The Coat of Arms of David-Horodok
The heraldry of Belarusian towns can be traced back to the 15th - 18th century. Coats of arms were usually granted together with the Magdeburg code of law. The coat of arms was then displayed at the town hall or town council building and it was used for the official town seal.
Coats of arms had various subjects: defense, agriculture, religion, mythology. They reflected particular historic facts and events or were an indication of ownership. Thus a city's coat of arms was not only, as it were, its visiting card, but also the embodiment of its historical heritage.
In the course of three centuries the towns and cities of the Grand Duchy of Litva (Lithuania) (the medieval Belarusian-Lithuanian state) developed their own heraldic traditions.
After the division of the Rec Paspalita (Rzecz Pospolita, Polish-Belarusian state), when the Belarusian teritories were annexed by the Russian Empire, the destruction of these heraldic traditions and the replacement of old coats of arms by new ones began. Only a few towns and cities were able to retain their old coats of arms, with the addition of new heraldic attributes (in the coats of arms of Mahiliou and Viciebsk, for example, a double-headed eagle was introduced - the crest of the Russian Empire).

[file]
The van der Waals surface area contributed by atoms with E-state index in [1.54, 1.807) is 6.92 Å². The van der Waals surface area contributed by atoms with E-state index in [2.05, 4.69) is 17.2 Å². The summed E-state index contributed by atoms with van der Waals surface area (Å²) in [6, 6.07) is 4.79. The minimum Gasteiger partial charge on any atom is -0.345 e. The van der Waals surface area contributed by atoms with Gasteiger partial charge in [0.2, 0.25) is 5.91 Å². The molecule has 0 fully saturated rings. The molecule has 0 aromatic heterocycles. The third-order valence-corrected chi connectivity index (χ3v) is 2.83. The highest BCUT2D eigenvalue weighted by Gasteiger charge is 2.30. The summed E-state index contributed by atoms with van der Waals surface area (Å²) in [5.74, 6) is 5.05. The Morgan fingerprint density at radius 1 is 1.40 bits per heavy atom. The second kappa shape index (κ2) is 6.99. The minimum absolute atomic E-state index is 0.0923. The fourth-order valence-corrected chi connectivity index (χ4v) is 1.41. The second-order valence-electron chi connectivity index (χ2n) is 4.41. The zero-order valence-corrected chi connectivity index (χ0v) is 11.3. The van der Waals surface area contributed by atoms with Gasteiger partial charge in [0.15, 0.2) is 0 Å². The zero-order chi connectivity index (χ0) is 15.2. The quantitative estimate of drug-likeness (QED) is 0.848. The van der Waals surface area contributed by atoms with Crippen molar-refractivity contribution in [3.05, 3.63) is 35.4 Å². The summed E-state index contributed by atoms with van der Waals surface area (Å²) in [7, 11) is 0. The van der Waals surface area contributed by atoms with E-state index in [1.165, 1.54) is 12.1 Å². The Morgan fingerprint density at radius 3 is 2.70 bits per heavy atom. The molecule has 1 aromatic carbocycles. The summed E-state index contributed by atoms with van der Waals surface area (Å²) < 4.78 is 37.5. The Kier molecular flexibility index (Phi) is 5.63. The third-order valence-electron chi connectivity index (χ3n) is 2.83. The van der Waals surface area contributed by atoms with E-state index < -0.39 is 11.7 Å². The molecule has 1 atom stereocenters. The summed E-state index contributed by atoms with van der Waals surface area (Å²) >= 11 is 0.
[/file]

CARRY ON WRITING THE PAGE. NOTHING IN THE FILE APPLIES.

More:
Soviet times there were attempts to introduce new, primitive coats of arms which did not correspond to the rules of heraldry.
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